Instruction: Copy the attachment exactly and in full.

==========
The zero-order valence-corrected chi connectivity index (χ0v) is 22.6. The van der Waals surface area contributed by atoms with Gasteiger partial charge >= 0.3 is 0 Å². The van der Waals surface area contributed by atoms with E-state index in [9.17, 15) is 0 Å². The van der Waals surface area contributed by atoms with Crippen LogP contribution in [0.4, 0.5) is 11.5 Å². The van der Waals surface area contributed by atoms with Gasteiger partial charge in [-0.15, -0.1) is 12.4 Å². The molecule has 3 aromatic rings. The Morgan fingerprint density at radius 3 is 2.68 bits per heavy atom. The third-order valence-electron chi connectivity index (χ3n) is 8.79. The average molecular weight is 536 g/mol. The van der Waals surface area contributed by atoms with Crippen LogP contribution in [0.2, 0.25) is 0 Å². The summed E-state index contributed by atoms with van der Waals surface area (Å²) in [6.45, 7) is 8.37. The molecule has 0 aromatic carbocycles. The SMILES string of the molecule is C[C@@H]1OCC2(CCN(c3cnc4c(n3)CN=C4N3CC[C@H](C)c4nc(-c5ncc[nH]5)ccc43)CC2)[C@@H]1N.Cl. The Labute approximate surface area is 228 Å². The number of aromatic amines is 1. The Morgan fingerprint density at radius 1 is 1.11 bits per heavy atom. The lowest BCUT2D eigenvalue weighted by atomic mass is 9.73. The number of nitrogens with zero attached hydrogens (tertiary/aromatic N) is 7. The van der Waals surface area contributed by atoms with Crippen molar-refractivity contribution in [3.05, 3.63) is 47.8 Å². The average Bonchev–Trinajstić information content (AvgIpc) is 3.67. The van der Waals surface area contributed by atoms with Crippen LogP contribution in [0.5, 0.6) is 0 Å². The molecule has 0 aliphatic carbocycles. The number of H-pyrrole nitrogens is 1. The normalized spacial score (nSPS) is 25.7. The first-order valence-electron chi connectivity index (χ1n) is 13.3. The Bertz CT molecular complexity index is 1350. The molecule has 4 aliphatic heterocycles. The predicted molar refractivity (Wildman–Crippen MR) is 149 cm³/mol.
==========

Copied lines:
The zero-order valence-corrected chi connectivity index (χ0v) is 22.6. The van der Waals surface area contributed by atoms with Gasteiger partial charge >= 0.3 is 0 Å². The van der Waals surface area contributed by atoms with E-state index in [9.17, 15) is 0 Å². The van der Waals surface area contributed by atoms with Crippen LogP contribution in [0.4, 0.5) is 11.5 Å². The van der Waals surface area contributed by atoms with Gasteiger partial charge in [-0.15, -0.1) is 12.4 Å². The molecule has 3 aromatic rings. The Morgan fingerprint density at radius 3 is 2.68 bits per heavy atom. The third-order valence-electron chi connectivity index (χ3n) is 8.79. The average molecular weight is 536 g/mol. The van der Waals surface area contributed by atoms with Crippen LogP contribution in [0.2, 0.25) is 0 Å². The summed E-state index contributed by atoms with van der Waals surface area (Å²) in [6.45, 7) is 8.37. The molecule has 0 aromatic carbocycles. The SMILES string of the molecule is C[C@@H]1OCC2(CCN(c3cnc4c(n3)CN=C4N3CC[C@H](C)c4nc(-c5ncc[nH]5)ccc43)CC2)[C@@H]1N.Cl. The Labute approximate surface area is 228 Å². The number of aromatic amines is 1. The Morgan fingerprint density at radius 1 is 1.11 bits per heavy atom. The lowest BCUT2D eigenvalue weighted by atomic mass is 9.73. The number of nitrogens with zero attached hydrogens (tertiary/aromatic N) is 7. The van der Waals surface area contributed by atoms with Crippen molar-refractivity contribution in [3.05, 3.63) is 47.8 Å². The average Bonchev–Trinajstić information content (AvgIpc) is 3.67. The van der Waals surface area contributed by atoms with Crippen LogP contribution in [0.5, 0.6) is 0 Å². The molecule has 0 aliphatic carbocycles. The number of H-pyrrole nitrogens is 1. The normalized spacial score (nSPS) is 25.7. The first-order valence-electron chi connectivity index (χ1n) is 13.3. The Bertz CT molecular complexity index is 1350. The molecule has 4 aliphatic heterocycles. The predicted molar refractivity (Wildman–Crippen MR) is 149 cm³/mol.